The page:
The Ghost-Finder

Out you go!

-Thomas Carnacki, The Horse of the Invisible, 1913

William Hope Hodgson’s Carnacki outlived his creator with a tenacity that Hodgson, a bantam rooster of a man, would have appreciated. Thomas Carnacki, resident of 472 Cheyne Walk, London, first appeared in a series of five stories (“Gateway of the Monster”, “The House Among the Laurels”, “The Whistling Room”, “The Horse of the Invisible”, and “The Searcher of the End House”) in The Idler Magazine in the January through April, as well as June, issues of 1910. But despite Hodgson’s death in World War I, Carnacki carried on in a further four stories (“The Thing Invisible”, “The Hog”, “The Haunted Jarvee” and “The Find”) retrieved from Hodgson’s papers by his wife. All nine stories are available in a variety of printed, electronic and audio forms.

But that wasn’t the end. Carnacki’s career was further chronicled by other writers, including A. F. Kidd, Andrew Cartmel, Barbara Hambly, Alberto Lopez Aroca, Kim Newman, Willie Meikle and Alan Moore. He battled evil alongside the Second Doctor and Sherlock Holmes, as well as Mina Murray’s League.  He appeared on television, played ably by Donald Pleasance.  He’s even inspired a concept album! But in each of his incarnations, Carnacki combined ancient sorceries and Edwardian science to face the squealing, swine-faced threats of the Outer Void.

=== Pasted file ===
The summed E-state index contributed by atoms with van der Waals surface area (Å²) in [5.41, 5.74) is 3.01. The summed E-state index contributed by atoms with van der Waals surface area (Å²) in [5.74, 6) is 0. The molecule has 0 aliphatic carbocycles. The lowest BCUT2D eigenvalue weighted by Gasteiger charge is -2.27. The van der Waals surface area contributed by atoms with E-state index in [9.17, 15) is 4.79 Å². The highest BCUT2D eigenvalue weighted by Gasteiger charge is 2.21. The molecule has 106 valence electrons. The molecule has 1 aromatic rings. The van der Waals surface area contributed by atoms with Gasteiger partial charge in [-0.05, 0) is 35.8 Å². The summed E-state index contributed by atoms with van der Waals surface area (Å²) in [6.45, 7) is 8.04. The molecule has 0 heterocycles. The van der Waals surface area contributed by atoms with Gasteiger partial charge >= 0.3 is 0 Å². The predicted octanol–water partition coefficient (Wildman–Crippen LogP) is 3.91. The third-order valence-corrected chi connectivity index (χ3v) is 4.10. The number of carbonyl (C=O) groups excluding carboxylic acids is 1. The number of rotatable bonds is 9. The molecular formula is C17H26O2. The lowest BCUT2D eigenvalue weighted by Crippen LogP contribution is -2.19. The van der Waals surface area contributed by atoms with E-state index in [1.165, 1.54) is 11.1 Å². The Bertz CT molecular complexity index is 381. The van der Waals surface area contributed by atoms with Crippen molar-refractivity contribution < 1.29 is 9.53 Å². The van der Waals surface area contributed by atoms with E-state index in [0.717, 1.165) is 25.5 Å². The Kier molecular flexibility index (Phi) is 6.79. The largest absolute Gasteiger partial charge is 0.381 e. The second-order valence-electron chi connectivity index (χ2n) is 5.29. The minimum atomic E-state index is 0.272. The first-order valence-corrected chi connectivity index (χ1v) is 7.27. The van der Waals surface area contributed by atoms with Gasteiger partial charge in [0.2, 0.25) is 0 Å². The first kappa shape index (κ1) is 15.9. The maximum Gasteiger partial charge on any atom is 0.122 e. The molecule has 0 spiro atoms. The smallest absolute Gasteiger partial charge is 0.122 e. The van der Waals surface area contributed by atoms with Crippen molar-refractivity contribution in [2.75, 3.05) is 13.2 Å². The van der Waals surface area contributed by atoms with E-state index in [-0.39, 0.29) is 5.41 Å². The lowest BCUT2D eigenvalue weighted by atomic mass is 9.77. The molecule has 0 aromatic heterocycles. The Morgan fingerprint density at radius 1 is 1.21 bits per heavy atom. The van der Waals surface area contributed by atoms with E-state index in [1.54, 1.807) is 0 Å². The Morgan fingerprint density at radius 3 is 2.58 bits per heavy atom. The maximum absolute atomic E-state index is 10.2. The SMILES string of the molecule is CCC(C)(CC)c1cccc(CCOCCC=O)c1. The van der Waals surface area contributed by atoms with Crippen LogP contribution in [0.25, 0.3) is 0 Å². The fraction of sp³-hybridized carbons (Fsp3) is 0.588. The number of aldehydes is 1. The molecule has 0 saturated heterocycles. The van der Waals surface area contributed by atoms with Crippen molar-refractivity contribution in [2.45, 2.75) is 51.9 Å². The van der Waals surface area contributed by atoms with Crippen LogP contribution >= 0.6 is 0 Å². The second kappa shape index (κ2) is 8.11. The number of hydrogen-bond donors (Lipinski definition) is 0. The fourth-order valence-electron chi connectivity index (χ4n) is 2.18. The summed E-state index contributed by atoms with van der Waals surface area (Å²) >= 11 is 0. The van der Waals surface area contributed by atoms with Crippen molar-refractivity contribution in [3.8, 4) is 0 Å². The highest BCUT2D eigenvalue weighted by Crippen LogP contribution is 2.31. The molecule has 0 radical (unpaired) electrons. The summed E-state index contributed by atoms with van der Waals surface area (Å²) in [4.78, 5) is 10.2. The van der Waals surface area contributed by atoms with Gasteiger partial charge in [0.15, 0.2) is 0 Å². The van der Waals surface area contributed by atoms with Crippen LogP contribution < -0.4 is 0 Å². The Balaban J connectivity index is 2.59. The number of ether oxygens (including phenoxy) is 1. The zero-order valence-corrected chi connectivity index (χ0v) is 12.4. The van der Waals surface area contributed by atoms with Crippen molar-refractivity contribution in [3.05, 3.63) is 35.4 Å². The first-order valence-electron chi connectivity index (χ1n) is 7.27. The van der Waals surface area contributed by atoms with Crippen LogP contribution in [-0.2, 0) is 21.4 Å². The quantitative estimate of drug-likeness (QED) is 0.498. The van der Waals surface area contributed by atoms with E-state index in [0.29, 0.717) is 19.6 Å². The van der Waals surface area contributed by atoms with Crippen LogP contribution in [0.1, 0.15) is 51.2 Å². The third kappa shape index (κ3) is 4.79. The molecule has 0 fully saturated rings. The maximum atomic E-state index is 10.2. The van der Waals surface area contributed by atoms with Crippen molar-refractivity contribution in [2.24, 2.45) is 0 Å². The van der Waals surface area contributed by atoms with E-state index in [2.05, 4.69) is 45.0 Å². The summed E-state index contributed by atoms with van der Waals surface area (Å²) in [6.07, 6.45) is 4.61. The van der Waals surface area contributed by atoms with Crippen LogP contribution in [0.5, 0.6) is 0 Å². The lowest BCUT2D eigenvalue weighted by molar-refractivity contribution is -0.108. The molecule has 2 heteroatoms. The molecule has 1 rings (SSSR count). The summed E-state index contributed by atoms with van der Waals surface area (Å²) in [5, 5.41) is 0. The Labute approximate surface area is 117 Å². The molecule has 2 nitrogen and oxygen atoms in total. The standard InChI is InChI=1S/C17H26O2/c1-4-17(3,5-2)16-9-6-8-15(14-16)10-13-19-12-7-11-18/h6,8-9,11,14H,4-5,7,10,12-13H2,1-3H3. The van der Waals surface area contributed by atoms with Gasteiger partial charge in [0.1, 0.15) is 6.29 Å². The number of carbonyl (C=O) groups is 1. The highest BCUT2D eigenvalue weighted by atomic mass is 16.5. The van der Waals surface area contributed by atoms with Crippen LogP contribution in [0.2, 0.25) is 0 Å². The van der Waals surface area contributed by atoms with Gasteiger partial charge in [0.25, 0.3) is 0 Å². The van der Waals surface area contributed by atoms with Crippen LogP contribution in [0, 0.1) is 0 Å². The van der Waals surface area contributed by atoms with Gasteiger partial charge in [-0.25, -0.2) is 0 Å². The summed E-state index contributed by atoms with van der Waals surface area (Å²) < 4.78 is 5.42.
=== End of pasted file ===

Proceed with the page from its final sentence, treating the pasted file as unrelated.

Hodgson’s Carnacki tales function at a level removed from the reader. Told from the viewpoint of ‘Dodgson’, one of a circle of friends who gather on a regular basis at the strange little flat at 472 Cheyne Walk, London to hear Carnacki talk about his latest adventure, the formula reads like a tale told by a friend of a friend. But these degrees of separation lend a strange sort of veracity to the stories, making Carnacki’s outlandish descriptions, delivered in a dry, witty style, all the more believable.

And the situations are outlandish…in “The Thing Invisible”, a cursed dagger kills of its own accord; in “The Hog”, a porcine nightmare from another reality invades a man’s dreams and the waking world; and in “The Horse of the Invisible” the titular equine threatens the lives of a cursed family. The sad, lonely ghosts of drowned sailors and lovelorn maidens are not for Carnacki. His interests lie in more dangerous territories, hunting the horrors that populate the void between worlds.

Of course, he doesn’t always find them. The answers to Carnacki’s mysteries range from the rational to the irrational to the ridiculous. For every monstrous HOG, there is a cunning murderer or antique booby-trap. It is this gamut of explanation that makes the stories as intriguing as they are. A new reader won’t know what they’re getting until the final climax (and sometimes not even then!).

As for Thomas Carnacki himself, we know little about him, beyond that he is financially secure and an adjudged and recognized expert in a number of fields. The upper classes seek his aid as readily as the police, though Carnacki appears not to take a fee. Like John Silence, interest appears to be his main motivation in taking a case. And like Silence, he appears to have sprouted fully-formed from Hodgson’s mind. How he came to be, how he learned what he now knows is never touched upon, much in the same way that Sherlock Holmes’ origins are never mentioned. We get brief, tantalizing glimpses, but nothing concrete. Carnacki is, simply, Carnacki, and that is enough.